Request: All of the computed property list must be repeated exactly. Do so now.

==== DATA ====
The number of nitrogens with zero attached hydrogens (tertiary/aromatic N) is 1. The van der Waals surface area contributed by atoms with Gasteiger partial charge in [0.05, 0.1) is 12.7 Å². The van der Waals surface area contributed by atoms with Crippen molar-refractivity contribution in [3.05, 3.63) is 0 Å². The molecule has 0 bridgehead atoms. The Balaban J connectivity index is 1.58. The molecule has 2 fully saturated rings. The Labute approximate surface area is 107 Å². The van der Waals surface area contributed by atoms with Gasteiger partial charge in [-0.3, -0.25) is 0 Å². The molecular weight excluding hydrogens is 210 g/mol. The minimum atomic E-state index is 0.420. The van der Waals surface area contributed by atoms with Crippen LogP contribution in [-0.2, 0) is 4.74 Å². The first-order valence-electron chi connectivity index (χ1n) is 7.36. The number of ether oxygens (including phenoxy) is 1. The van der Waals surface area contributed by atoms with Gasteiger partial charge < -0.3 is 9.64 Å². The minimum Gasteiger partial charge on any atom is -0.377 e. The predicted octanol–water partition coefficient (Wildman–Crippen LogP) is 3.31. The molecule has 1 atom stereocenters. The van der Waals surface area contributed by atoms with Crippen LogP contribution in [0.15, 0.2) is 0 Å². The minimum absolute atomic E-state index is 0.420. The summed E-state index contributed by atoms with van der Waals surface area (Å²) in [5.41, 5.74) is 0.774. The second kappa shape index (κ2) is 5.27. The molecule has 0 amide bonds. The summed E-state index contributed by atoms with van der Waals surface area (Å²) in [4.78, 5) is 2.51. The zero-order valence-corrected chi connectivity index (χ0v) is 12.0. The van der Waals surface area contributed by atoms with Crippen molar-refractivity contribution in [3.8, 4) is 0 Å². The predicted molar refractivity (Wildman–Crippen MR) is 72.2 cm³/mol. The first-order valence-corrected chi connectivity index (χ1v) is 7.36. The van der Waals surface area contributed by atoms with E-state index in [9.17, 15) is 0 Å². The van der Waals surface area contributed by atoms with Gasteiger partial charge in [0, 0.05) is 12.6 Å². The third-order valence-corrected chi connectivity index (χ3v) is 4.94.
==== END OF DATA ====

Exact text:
The number of nitrogens with zero attached hydrogens (tertiary/aromatic N) is 1. The van der Waals surface area contributed by atoms with Gasteiger partial charge in [0.05, 0.1) is 12.7 Å². The van der Waals surface area contributed by atoms with Crippen molar-refractivity contribution in [3.05, 3.63) is 0 Å². The molecule has 0 bridgehead atoms. The Balaban J connectivity index is 1.58. The molecule has 2 fully saturated rings. The Labute approximate surface area is 107 Å². The van der Waals surface area contributed by atoms with Gasteiger partial charge in [-0.3, -0.25) is 0 Å². The molecular weight excluding hydrogens is 210 g/mol. The minimum atomic E-state index is 0.420. The van der Waals surface area contributed by atoms with Crippen LogP contribution in [-0.2, 0) is 4.74 Å². The first-order valence-electron chi connectivity index (χ1n) is 7.36. The number of ether oxygens (including phenoxy) is 1. The van der Waals surface area contributed by atoms with Gasteiger partial charge < -0.3 is 9.64 Å². The minimum Gasteiger partial charge on any atom is -0.377 e. The predicted octanol–water partition coefficient (Wildman–Crippen LogP) is 3.31. The molecule has 1 atom stereocenters. The van der Waals surface area contributed by atoms with Crippen LogP contribution in [0.15, 0.2) is 0 Å². The minimum absolute atomic E-state index is 0.420. The summed E-state index contributed by atoms with van der Waals surface area (Å²) in [5.41, 5.74) is 0.774. The second kappa shape index (κ2) is 5.27. The molecule has 0 amide bonds. The summed E-state index contributed by atoms with van der Waals surface area (Å²) in [4.78, 5) is 2.51. The zero-order valence-corrected chi connectivity index (χ0v) is 12.0. The van der Waals surface area contributed by atoms with Crippen molar-refractivity contribution in [3.8, 4) is 0 Å². The predicted molar refractivity (Wildman–Crippen MR) is 72.2 cm³/mol. The first-order valence-corrected chi connectivity index (χ1v) is 7.36. The van der Waals surface area contributed by atoms with E-state index in [9.17, 15) is 0 Å². The van der Waals surface area contributed by atoms with Gasteiger partial charge in [0, 0.05) is 12.6 Å². The third-order valence-corrected chi connectivity index (χ3v) is 4.94.